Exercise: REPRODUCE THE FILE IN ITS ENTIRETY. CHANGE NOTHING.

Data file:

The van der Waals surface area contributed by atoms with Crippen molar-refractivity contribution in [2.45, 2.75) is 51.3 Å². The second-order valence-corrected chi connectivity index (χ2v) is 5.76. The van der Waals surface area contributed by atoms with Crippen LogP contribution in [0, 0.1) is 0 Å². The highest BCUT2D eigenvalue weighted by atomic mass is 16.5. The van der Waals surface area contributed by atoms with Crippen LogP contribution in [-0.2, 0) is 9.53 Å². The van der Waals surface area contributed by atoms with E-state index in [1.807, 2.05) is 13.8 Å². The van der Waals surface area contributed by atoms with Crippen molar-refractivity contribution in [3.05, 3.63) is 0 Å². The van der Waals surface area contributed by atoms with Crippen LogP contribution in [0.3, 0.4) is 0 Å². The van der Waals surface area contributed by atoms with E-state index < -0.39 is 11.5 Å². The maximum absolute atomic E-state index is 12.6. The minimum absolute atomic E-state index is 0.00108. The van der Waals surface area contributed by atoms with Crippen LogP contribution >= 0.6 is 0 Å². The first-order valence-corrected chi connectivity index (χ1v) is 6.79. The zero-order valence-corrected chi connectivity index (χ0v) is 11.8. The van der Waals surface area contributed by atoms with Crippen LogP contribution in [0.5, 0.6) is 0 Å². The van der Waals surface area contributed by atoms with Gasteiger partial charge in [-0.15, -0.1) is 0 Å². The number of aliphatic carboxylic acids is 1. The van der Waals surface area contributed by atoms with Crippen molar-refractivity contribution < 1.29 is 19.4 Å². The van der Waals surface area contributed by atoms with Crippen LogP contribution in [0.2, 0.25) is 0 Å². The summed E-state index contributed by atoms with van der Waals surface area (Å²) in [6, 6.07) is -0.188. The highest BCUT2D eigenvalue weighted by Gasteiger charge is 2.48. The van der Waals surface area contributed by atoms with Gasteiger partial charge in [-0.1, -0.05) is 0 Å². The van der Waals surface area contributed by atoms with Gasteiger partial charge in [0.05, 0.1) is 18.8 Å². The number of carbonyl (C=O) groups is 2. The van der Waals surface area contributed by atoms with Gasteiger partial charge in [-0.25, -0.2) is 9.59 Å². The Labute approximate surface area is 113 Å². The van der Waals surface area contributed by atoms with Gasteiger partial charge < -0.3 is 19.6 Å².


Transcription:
The van der Waals surface area contributed by atoms with Crippen molar-refractivity contribution in [2.45, 2.75) is 51.3 Å². The second-order valence-corrected chi connectivity index (χ2v) is 5.76. The van der Waals surface area contributed by atoms with Crippen LogP contribution in [0, 0.1) is 0 Å². The highest BCUT2D eigenvalue weighted by atomic mass is 16.5. The van der Waals surface area contributed by atoms with Crippen LogP contribution in [-0.2, 0) is 9.53 Å². The van der Waals surface area contributed by atoms with E-state index in [1.807, 2.05) is 13.8 Å². The van der Waals surface area contributed by atoms with Crippen molar-refractivity contribution in [3.05, 3.63) is 0 Å². The van der Waals surface area contributed by atoms with Crippen LogP contribution in [0.3, 0.4) is 0 Å². The van der Waals surface area contributed by atoms with E-state index < -0.39 is 11.5 Å². The maximum absolute atomic E-state index is 12.6. The minimum absolute atomic E-state index is 0.00108. The van der Waals surface area contributed by atoms with Crippen LogP contribution >= 0.6 is 0 Å². The first-order valence-corrected chi connectivity index (χ1v) is 6.79. The zero-order valence-corrected chi connectivity index (χ0v) is 11.8. The van der Waals surface area contributed by atoms with Crippen LogP contribution in [0.5, 0.6) is 0 Å². The van der Waals surface area contributed by atoms with Gasteiger partial charge in [-0.15, -0.1) is 0 Å². The number of aliphatic carboxylic acids is 1. The van der Waals surface area contributed by atoms with Crippen molar-refractivity contribution < 1.29 is 19.4 Å². The van der Waals surface area contributed by atoms with Crippen LogP contribution in [0.2, 0.25) is 0 Å². The summed E-state index contributed by atoms with van der Waals surface area (Å²) in [6, 6.07) is -0.188. The highest BCUT2D eigenvalue weighted by Gasteiger charge is 2.48. The van der Waals surface area contributed by atoms with Gasteiger partial charge in [-0.1, -0.05) is 0 Å². The van der Waals surface area contributed by atoms with Gasteiger partial charge in [0.05, 0.1) is 18.8 Å². The number of carbonyl (C=O) groups is 2. The van der Waals surface area contributed by atoms with Gasteiger partial charge in [-0.25, -0.2) is 9.59 Å². The Labute approximate surface area is 113 Å². The van der Waals surface area contributed by atoms with Gasteiger partial charge < -0.3 is 19.6 Å².